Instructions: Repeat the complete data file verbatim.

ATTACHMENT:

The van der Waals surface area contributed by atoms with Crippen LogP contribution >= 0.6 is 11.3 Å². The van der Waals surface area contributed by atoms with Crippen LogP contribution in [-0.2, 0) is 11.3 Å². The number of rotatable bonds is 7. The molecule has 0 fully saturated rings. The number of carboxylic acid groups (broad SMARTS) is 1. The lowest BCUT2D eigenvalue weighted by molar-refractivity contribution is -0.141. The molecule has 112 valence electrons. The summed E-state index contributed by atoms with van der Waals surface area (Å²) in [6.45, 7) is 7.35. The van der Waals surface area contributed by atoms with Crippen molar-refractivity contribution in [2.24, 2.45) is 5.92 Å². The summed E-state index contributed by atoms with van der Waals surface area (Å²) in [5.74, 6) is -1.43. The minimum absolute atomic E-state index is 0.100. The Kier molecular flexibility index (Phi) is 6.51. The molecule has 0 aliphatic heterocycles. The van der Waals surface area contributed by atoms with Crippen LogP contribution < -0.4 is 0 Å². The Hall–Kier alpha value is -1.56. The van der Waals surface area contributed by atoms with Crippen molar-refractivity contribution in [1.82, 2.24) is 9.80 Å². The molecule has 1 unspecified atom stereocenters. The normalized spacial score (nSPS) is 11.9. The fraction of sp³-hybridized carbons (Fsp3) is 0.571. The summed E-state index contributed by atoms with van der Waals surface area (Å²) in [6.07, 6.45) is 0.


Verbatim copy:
The van der Waals surface area contributed by atoms with Crippen LogP contribution >= 0.6 is 11.3 Å². The van der Waals surface area contributed by atoms with Crippen LogP contribution in [-0.2, 0) is 11.3 Å². The number of rotatable bonds is 7. The molecule has 0 fully saturated rings. The number of carboxylic acid groups (broad SMARTS) is 1. The lowest BCUT2D eigenvalue weighted by molar-refractivity contribution is -0.141. The molecule has 112 valence electrons. The summed E-state index contributed by atoms with van der Waals surface area (Å²) in [6.45, 7) is 7.35. The van der Waals surface area contributed by atoms with Crippen molar-refractivity contribution in [2.24, 2.45) is 5.92 Å². The summed E-state index contributed by atoms with van der Waals surface area (Å²) in [5.74, 6) is -1.43. The minimum absolute atomic E-state index is 0.100. The Kier molecular flexibility index (Phi) is 6.51. The molecule has 0 aliphatic heterocycles. The van der Waals surface area contributed by atoms with Crippen LogP contribution < -0.4 is 0 Å². The Hall–Kier alpha value is -1.56. The van der Waals surface area contributed by atoms with Crippen molar-refractivity contribution in [1.82, 2.24) is 9.80 Å². The molecule has 1 unspecified atom stereocenters. The normalized spacial score (nSPS) is 11.9. The fraction of sp³-hybridized carbons (Fsp3) is 0.571. The summed E-state index contributed by atoms with van der Waals surface area (Å²) in [6.07, 6.45) is 0.